Author: James H. Stevens
Review by Eric Sparks
Quick Q&A and Summary:
“Star Rating” – I (Eric) don’t do that on this site. It’s not fair to readers or writers. I could give both Homer’s The Odyssey and Adam’s The Hitchhikers Guide to the Galaxy 5 stars – but that doesn’t mean they are equal, and it’s very possible to enjoy one and hate the other (you will find a star-rating on Amazon from me because Amazon forces me to give it one).
Summary of Book Type
Fern Majestic offers readers a chance to enjoy a YA Epic Fantasy without some of its most painful tropes (the love triangle and teen drama). Because of this, I didn’t even realize I was reading a YA at first, though once I learned the pacing made a lot more sense (the pacing isn’t too fast to enjoy, but like many who love High Fantasy, I love deep-diving even if it slows the pace down more than even the average adult cares for).
Still, there is certainly a lot of lore introduced that Mr. Stevens can certainly dive further into as he develops the world Harth in subsequent novels. The main character is likable – something else that is rare for me in YA novels (yes, you are picking up on a bias against YA, which actually shows just how good this book is – managing to make a YA I like is so rare I gave the book that, though I don’t give star ratings on this website, I gave it 5-stars on Amazon & Goodreads).
The action is fast-paced yet descriptive and easy to follow along. The lore connecting dragons with other creatures, including humans, is explored much more deeply than the other lore and is quite fascinating. If you or your young adult relative enjoyed Narnia and its characters as a child (especially Reepicheep the Mouse, Bree the Horse, and Jewel the Unicorn), you will absolutely love Fern Majestic. To quote my review from Amazon/Goodreads (full text of that review quoted below), this tale is full “of valiant heroism, with men and women willing to march towards certain death either with laughter on their lips; a quiet, grim resolve and acceptance; or a savage yell defying fate, all for the sake of friendship and honor.”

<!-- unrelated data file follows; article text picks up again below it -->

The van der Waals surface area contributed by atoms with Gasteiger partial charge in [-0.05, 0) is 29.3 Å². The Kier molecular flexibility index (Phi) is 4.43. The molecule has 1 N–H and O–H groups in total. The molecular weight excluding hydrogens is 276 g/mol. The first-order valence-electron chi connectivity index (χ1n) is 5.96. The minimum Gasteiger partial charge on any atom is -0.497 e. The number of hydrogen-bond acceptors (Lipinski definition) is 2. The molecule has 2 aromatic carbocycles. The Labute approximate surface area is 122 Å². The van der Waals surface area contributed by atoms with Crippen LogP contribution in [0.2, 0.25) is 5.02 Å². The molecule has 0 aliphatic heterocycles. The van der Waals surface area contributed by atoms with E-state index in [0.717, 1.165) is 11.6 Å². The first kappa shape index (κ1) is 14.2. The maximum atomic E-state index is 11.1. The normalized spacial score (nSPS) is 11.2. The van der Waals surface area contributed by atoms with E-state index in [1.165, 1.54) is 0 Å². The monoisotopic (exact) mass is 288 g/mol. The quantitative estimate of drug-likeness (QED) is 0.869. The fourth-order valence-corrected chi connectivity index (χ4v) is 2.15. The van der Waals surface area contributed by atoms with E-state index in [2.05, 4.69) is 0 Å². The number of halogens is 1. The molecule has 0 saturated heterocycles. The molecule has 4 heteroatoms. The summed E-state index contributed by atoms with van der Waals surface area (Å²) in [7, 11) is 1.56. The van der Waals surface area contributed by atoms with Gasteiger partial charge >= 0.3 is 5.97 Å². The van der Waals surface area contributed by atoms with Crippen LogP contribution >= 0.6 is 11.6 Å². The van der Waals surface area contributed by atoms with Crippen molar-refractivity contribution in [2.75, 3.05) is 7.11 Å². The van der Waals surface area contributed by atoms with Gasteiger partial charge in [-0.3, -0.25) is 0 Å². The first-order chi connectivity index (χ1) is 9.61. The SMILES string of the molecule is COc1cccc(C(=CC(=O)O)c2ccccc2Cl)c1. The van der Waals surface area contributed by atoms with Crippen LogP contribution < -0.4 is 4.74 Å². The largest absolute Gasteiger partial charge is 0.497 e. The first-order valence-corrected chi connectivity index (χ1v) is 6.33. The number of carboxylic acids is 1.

Q: Did I enjoy the book?
Q: Would I recommend the book to others?
Fern Majestic is unlike any Fantasy novel I’ve ever read before. Enjoyable throughout, the book has two sections that can be easily distinguished by their distinct tones. At first, the story is bright, wonderous, and adventurous; it feels at the start more akin to Arthurian Legends following a hero on an errand who encounters fae creatures and visits their marvelous lands, and less like modern Epic Fantasy that started gaining traction a little more than a half-century ago. Without going into spoiler territory, there is a great shift in tone a little more than 1/3 of the way through the novel, as our heroes learn more and more of what they are up against. At this point, while still filled with wonderous new lands and creatures, the weight of what is at stake takes away the lightheartedness that filled the first several chapters. I personally enjoyed both parts, but there will surely be some who enjoy one far more than the other.
But in both sections, this stays constant: Fern Majestic is a delightful YA tale for those who enjoy stories of valiant heroism, with men and women willing to march towards certain death either with laughter on their lips; a quiet, grim resolve and acceptance; or a savage yell defying fate, all for the sake of friendship and honor. Along the way we are gifted glimpses of a rich, storied history in the world of Harth that many will want to learn more about. And, fortunately for us, Mr. Stevens has plenty more on the way.-Amazon and Goodreads Review of Fern Majestic by Eric Sparks